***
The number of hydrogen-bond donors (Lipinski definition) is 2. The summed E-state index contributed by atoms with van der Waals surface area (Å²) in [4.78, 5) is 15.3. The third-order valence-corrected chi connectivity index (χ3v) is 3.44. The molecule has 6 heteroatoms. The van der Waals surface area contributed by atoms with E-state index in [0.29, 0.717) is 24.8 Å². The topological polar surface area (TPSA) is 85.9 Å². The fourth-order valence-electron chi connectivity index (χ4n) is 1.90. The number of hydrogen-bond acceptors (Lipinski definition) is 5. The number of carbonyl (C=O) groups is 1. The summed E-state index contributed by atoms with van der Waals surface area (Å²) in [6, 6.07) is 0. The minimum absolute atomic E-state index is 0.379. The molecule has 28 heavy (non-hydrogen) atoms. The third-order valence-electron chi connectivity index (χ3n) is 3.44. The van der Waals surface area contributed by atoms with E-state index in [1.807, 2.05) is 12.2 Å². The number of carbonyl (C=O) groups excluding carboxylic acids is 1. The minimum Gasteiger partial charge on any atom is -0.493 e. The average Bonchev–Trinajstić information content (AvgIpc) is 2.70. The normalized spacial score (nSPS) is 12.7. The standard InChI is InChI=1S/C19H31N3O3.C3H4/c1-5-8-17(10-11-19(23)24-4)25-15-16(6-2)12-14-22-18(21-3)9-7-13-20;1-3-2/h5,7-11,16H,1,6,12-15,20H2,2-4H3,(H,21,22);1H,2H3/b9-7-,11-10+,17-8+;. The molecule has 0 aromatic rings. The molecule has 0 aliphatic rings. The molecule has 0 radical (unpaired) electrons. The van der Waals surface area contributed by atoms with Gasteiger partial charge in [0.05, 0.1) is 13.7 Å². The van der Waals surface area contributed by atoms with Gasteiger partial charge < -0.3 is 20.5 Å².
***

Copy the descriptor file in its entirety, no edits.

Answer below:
The number of hydrogen-bond donors (Lipinski definition) is 2. The summed E-state index contributed by atoms with van der Waals surface area (Å²) in [4.78, 5) is 15.3. The third-order valence-corrected chi connectivity index (χ3v) is 3.44. The molecule has 6 heteroatoms. The van der Waals surface area contributed by atoms with E-state index in [0.29, 0.717) is 24.8 Å². The topological polar surface area (TPSA) is 85.9 Å². The fourth-order valence-electron chi connectivity index (χ4n) is 1.90. The number of hydrogen-bond acceptors (Lipinski definition) is 5. The number of carbonyl (C=O) groups is 1. The summed E-state index contributed by atoms with van der Waals surface area (Å²) in [6, 6.07) is 0. The minimum absolute atomic E-state index is 0.379. The molecule has 28 heavy (non-hydrogen) atoms. The third-order valence-electron chi connectivity index (χ3n) is 3.44. The van der Waals surface area contributed by atoms with E-state index in [1.807, 2.05) is 12.2 Å². The number of carbonyl (C=O) groups excluding carboxylic acids is 1. The minimum Gasteiger partial charge on any atom is -0.493 e. The average Bonchev–Trinajstić information content (AvgIpc) is 2.70. The normalized spacial score (nSPS) is 12.7. The standard InChI is InChI=1S/C19H31N3O3.C3H4/c1-5-8-17(10-11-19(23)24-4)25-15-16(6-2)12-14-22-18(21-3)9-7-13-20;1-3-2/h5,7-11,16H,1,6,12-15,20H2,2-4H3,(H,21,22);1H,2H3/b9-7-,11-10+,17-8+;. The molecule has 0 aromatic rings. The molecule has 0 aliphatic rings. The molecule has 0 radical (unpaired) electrons. The van der Waals surface area contributed by atoms with Gasteiger partial charge in [0.05, 0.1) is 13.7 Å². The van der Waals surface area contributed by atoms with Gasteiger partial charge < -0.3 is 20.5 Å².